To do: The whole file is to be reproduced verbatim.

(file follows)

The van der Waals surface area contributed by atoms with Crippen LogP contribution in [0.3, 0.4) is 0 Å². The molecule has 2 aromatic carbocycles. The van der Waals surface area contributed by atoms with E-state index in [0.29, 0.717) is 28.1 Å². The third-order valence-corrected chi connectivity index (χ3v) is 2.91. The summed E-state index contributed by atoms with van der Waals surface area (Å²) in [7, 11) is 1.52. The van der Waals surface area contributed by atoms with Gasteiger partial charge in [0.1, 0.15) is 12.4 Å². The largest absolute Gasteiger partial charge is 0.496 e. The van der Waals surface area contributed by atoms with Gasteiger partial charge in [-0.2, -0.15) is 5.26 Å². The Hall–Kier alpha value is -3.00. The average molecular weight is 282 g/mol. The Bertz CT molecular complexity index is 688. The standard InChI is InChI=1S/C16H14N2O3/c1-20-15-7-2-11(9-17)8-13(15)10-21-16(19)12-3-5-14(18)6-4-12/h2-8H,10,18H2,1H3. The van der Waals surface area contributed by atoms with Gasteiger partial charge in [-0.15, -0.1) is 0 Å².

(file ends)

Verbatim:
The van der Waals surface area contributed by atoms with Crippen LogP contribution in [0.3, 0.4) is 0 Å². The molecule has 2 aromatic carbocycles. The van der Waals surface area contributed by atoms with E-state index in [0.29, 0.717) is 28.1 Å². The third-order valence-corrected chi connectivity index (χ3v) is 2.91. The summed E-state index contributed by atoms with van der Waals surface area (Å²) in [7, 11) is 1.52. The van der Waals surface area contributed by atoms with Gasteiger partial charge in [0.1, 0.15) is 12.4 Å². The largest absolute Gasteiger partial charge is 0.496 e. The van der Waals surface area contributed by atoms with Gasteiger partial charge in [-0.2, -0.15) is 5.26 Å². The Hall–Kier alpha value is -3.00. The average molecular weight is 282 g/mol. The Bertz CT molecular complexity index is 688. The standard InChI is InChI=1S/C16H14N2O3/c1-20-15-7-2-11(9-17)8-13(15)10-21-16(19)12-3-5-14(18)6-4-12/h2-8H,10,18H2,1H3. The van der Waals surface area contributed by atoms with Gasteiger partial charge in [-0.15, -0.1) is 0 Å².